We are fortunate that as we are visiting our own property we are flexible on dates, but as owners who rent their apartment out we are also flexible on dates for guests to help them find the cheapest flights possible too. It is possible to get cheap flights in the school holidays: for example, we paid £130 each for a return to Tenerife in August 2013 and are paying £113 each for Easter 2014. We also charge a flat rate year-round so not all owners take advantage of families. The biggest handicap to people finding a cheap ‘do it yourself’ holiday is finding the best-priced flights, as owners like ourselves are not doing this for profit – just to cover our costs.”
Find Rob’s holiday home in Golf Del Sur, Tenerife
Kirsti Pelling, award-winning blogger, travelling with her husband and children.
“Holiday companies have always charged more for peak-time travel, which is why Stuart and I have always tried to travel off-peak with our children, or independently. In the past schools have been flexible about this but now the government is closing down the options for head teachers. And thus closing down the options for parents.
Travel can be good for children. It widens their horizons, deepens their cultural experiences and encourages empathy and understanding. It shows them there is a world beyond their immediate doorstep, and the possibilities for their own lives. Admittedly not all holidays are educational, but sometimes there can be other benefits to spending time together, like family bonding.
While the practices of operating according to supply and demand are well established for holiday companies, it doesn’t have to be like this. My sister-in-law runs Snails Pace Narrowboat Holidays. She charges the same price all year round, specifically so families aren’t penalised. But ironically she has occasionally had a complaint from someone wanting an off-peak holiday who feels they are being cheated out of a reduction.”
Follow Kirsti on her blog www.familyadventureproject.org
Susanna Scott, Founder of BritMums.com.
“It’s a complicated issue. There are families who have to try to coordinate school-term holidays (sometimes from multiple schools) and may have to take a special-needs child into consideration. Throw into that mix complicated parental working schedules, seasonal workers, and so on, and it can make your head dizzy! Market forces should shape pricing, not government. And perhaps school should be a bit more lenient with letting kids take a few days out without being penalised.”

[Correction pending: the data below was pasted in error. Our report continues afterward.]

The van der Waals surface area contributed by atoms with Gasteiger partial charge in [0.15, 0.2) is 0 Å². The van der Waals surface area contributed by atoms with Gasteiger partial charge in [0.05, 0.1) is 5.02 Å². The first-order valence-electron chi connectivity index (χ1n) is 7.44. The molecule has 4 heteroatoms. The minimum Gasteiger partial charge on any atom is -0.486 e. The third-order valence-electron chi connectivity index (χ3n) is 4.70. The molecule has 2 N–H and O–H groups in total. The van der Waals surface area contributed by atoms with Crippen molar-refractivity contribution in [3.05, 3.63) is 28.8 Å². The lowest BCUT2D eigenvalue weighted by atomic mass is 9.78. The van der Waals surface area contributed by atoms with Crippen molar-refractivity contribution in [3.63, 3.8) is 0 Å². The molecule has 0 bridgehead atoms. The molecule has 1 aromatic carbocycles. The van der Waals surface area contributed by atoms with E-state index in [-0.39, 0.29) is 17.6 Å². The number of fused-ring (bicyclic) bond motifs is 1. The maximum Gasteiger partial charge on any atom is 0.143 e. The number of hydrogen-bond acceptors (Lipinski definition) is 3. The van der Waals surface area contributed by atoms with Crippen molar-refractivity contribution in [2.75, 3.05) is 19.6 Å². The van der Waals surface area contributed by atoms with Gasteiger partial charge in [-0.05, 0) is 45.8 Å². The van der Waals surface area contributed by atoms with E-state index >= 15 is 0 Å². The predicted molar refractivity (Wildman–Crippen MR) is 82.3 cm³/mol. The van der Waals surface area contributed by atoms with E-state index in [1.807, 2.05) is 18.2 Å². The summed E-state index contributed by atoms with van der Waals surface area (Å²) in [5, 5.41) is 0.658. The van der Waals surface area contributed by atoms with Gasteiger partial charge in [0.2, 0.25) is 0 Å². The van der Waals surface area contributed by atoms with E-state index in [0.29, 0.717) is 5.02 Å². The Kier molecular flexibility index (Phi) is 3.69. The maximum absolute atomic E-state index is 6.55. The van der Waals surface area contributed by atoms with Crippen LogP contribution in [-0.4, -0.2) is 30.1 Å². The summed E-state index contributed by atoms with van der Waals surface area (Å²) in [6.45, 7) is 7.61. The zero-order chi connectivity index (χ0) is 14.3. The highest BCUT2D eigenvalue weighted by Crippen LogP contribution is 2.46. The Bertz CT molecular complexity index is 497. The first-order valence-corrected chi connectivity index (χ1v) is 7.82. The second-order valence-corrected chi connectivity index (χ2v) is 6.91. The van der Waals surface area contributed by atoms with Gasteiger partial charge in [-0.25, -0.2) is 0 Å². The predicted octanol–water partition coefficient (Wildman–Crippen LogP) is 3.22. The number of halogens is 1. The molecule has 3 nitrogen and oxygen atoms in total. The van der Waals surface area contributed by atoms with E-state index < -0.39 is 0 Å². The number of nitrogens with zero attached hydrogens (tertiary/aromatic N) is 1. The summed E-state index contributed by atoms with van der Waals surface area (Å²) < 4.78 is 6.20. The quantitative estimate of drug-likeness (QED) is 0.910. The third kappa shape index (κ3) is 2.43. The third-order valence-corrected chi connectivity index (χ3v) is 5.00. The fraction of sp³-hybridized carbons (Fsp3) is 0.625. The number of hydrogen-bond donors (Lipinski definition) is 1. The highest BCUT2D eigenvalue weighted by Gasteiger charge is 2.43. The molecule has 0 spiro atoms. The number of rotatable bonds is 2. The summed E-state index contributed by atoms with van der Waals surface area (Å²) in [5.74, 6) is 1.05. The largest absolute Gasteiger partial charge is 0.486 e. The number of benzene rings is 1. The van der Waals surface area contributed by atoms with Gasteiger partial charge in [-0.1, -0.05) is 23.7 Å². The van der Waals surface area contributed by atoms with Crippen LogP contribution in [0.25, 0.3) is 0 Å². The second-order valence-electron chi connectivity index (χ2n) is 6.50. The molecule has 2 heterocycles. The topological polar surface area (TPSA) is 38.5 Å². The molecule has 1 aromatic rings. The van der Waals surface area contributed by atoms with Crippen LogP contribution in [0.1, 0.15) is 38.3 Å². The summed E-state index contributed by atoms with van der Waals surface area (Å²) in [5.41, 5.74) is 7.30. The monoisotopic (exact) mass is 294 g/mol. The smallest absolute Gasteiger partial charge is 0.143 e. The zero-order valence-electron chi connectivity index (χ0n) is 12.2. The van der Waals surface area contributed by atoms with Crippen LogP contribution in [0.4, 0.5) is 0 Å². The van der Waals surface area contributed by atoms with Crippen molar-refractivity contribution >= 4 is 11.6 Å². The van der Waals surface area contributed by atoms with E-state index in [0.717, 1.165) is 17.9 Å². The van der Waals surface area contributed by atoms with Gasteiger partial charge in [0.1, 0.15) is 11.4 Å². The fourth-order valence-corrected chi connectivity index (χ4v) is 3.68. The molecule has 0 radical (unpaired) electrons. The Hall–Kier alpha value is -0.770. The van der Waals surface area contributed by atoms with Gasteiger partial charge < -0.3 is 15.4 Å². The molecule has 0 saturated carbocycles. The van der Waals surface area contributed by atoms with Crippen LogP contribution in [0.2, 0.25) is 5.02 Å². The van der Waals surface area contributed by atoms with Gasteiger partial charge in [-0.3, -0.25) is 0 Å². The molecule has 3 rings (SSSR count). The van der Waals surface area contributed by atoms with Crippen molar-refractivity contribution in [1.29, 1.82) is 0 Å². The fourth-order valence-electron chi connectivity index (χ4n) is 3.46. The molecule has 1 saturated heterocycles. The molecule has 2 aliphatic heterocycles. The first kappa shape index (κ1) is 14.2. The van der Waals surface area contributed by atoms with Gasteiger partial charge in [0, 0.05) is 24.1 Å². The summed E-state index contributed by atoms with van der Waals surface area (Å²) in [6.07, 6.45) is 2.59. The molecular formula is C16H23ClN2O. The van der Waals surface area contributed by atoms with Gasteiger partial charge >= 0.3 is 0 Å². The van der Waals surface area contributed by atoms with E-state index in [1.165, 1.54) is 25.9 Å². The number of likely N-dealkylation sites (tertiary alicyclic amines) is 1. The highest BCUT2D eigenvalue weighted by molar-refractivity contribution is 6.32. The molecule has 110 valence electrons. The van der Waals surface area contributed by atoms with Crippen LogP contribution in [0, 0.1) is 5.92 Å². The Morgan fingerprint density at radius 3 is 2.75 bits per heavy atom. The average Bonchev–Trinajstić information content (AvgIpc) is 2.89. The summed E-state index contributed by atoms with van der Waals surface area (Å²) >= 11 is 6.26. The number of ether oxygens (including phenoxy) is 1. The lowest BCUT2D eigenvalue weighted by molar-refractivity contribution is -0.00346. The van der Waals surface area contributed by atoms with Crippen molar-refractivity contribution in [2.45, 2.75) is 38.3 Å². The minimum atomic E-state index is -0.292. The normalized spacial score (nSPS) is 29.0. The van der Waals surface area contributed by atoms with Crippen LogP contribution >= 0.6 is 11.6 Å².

Susanna Scott founded the BritMums social network in 2008 after a career in marketing. She wanted to create a space for parent bloggers to network, share ideas and opportunities. Follow her on @amodernmother.
Karen Mullins, HomeAway.co.uk Marketing Director.
“Whilst HomeAway does not condone taking children out of school in term time, we do see the value in adding to children’s education and experience outside the classroom. By travelling to lesser-known destinations steeped in history and culture, children can learn so much that can really help them with their studies, whether it’s languages, geography, history or other subjects, and ultimately it is the parents’ role to be primary educators in the early years.
Rather than always going for traditional fly-and-flop holidays, we suggest families could try something new in 2014 and plan trips that stimulate young minds. We believe that 2014 should be a year of adventure and exploration and spending time exploring ancient ruins, organising your own city tour, hunting down rare plant species or trying out a foreign language can all tie in with the national curriculum or even exceed it.”